The Star Awards has been around for as long as many of us can remember. Being Singapore’s version of the Academy Awards, you will see almost every celebrity on local television at the event.
But do you remember when it started? In fact, how much do you really know about the Star Awards? We take you through some of the interesting little nuggets of information we uncovered about this event.
1. The Star Awards started in 1994
Contrary to what you might think, the Star Awards is a lot younger than Mediacorp. While Mediacorp started in 1963 as RTS (Radio Television Singapore), the Star Awards only started in 1994, 31 years after the inception of our local broadcaster.
It started in 1994, the final year of SBC (Singapore Broadcasting Corporation). The very next year, 1995, SBC became TCS (Television Corporation of Singapore), ushering in the golden age of Singapore television. Quite momentous, if you think about it.
2. Singapore’s Star Awards inspired Hong Kong’s TVB Anniversary Awards
In 1995, a TVB (Television Broadcasts Limited, Hong Kong’s broadcaster) big wig was invited to the Star Awards as a guest. As many of the pioneer generation of directors and production crew at Mediacorp were from Hong Kong, it’s no surprise that a TVB representative would be invited.
Back then, TVB had no awards ceremony like the Star Awards. It is said that after viewing our Star Awards, a comment was passed about how TVB should have its own awards ceremony. Fast forward two years (and a lot of scrambling by his subordinates, we’d wager), and the TVB Anniversary Awards were born.
But Singapore came first.
3. A Star Awards trophy is heavier than the average newborn baby and costs $1,000
The current Star Awards trophy weighs 4kg, which is the upper limit on how heavy a healthy newborn baby is expected be. This makes sense, given that the trophy is larger than a newborn.
It also costs $1,000 to make, so really, those trophies are precious. We’re not exactly sure how much they’d fetch at a pawnshop, though.
4. The Star Awards trophies have gone through four different designs
The Star Awards trophies have seen different forms over the years.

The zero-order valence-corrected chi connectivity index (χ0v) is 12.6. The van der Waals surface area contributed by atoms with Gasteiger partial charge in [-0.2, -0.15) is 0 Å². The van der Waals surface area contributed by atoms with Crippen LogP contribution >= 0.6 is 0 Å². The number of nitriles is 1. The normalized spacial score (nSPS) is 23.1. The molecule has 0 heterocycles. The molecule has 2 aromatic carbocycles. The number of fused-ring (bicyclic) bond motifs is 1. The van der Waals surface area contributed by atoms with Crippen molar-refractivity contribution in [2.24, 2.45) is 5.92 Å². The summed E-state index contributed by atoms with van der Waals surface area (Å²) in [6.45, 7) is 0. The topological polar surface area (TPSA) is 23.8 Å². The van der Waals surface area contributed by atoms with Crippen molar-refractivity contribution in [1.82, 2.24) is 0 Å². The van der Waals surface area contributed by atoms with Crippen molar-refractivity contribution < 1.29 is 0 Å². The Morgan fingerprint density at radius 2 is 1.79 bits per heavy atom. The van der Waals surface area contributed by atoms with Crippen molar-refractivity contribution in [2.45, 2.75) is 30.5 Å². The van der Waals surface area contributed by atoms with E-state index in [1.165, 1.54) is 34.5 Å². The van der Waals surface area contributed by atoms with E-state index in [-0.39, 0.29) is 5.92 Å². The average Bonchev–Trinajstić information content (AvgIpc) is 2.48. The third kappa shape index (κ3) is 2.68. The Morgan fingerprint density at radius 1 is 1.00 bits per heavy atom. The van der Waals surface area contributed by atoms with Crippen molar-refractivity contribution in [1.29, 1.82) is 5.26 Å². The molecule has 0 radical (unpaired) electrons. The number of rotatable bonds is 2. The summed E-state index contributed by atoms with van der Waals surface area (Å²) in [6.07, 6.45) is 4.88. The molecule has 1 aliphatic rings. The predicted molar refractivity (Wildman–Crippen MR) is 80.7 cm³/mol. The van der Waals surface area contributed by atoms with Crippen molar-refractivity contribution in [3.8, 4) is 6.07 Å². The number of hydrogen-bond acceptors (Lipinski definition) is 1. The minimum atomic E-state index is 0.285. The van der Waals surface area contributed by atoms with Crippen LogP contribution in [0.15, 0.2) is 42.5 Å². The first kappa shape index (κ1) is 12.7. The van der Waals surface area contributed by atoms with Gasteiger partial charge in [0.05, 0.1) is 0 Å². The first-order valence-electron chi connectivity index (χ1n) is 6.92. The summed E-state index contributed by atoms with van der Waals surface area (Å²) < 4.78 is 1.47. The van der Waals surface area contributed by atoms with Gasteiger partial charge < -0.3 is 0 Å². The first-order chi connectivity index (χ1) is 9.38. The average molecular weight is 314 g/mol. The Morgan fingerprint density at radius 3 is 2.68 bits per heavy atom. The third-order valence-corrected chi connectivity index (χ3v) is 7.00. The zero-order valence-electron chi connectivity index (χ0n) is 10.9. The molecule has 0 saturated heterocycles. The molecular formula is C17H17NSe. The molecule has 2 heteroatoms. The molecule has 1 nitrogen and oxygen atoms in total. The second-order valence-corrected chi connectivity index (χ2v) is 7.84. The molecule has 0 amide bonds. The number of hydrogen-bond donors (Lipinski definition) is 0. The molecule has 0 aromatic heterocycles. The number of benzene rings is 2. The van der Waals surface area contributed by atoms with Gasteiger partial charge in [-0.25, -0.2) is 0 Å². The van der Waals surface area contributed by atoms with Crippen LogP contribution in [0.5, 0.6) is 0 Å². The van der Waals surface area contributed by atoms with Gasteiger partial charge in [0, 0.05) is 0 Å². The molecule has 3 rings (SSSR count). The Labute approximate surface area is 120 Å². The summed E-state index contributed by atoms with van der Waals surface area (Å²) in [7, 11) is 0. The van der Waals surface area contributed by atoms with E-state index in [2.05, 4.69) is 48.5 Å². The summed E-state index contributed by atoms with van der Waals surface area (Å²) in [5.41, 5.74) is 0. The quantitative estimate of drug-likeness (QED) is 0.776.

It first started as a circular column capped with a star at the top (because, you know, “Star” Awards). The very next year, it became a straight column with a gold star. It stayed that way until 1998, when it became a cone-shaped column with an even larger star on top.
The familiar Star Awards trophy we see now debuted in 2000. It is designed with a crystal body that looks like an S from one angle and an A from another angle, because S and A are the initials of the Star Awards.
5. Best Comedy Performer used to be an award
Comedy may be subjective, but there used to be an award for artistes talented in making people laugh. From 1998 to 2005, there was a Best Comedy Performer award.
Out of those eight years, local comedian Mark Lee won the award four times.
You can see why they stopped it. The same person was winning every two years (on average). Mediacorp discontinued it in 2006.
But kudos to Mark Lee, though! His comedy work seems to have paid off, with him now helming his own film studio.
6. The late S. R. Nathan attended the Star Awards before as a Guest-of-honour
You might think that S. R. Nathan was an unusual choice as a guest-of-honour for the Star Awards (he attended in 2009), until you remember that our former President started learning Mandarin when he took up the position.
He definitely deserved his seat there.
7. There were only 10 Most Popular Artiste Awards at the beginning, compared to 20 now
In the first three years of the Star Awards, there were only 10 Most Popular Artiste Awards. They were chosen via popular vote (back then, phone calls were used).
Their popularity was determined by how much their fans were willing to spend to make them win, but the real winner here felt like Mediacorp.
In 1997, Mediacorp increased the number of Most Popular Artiste Awards to 20. Fans were happier (since there was a higher chance that their favourite artiste would win), artistes were happier (since more of them could qualify), and Mediacorp was probably the happiest of them all.
Marcus Goh is a Singapore television scriptwriter, having written for Police & Thief, Incredible Tales, Crimewatch, and Point of Entry. He’s also a Transformers enthusiast and avid pop culture scholar. You can find him on social media as Optimarcus and on his site. The views expressed are his own.
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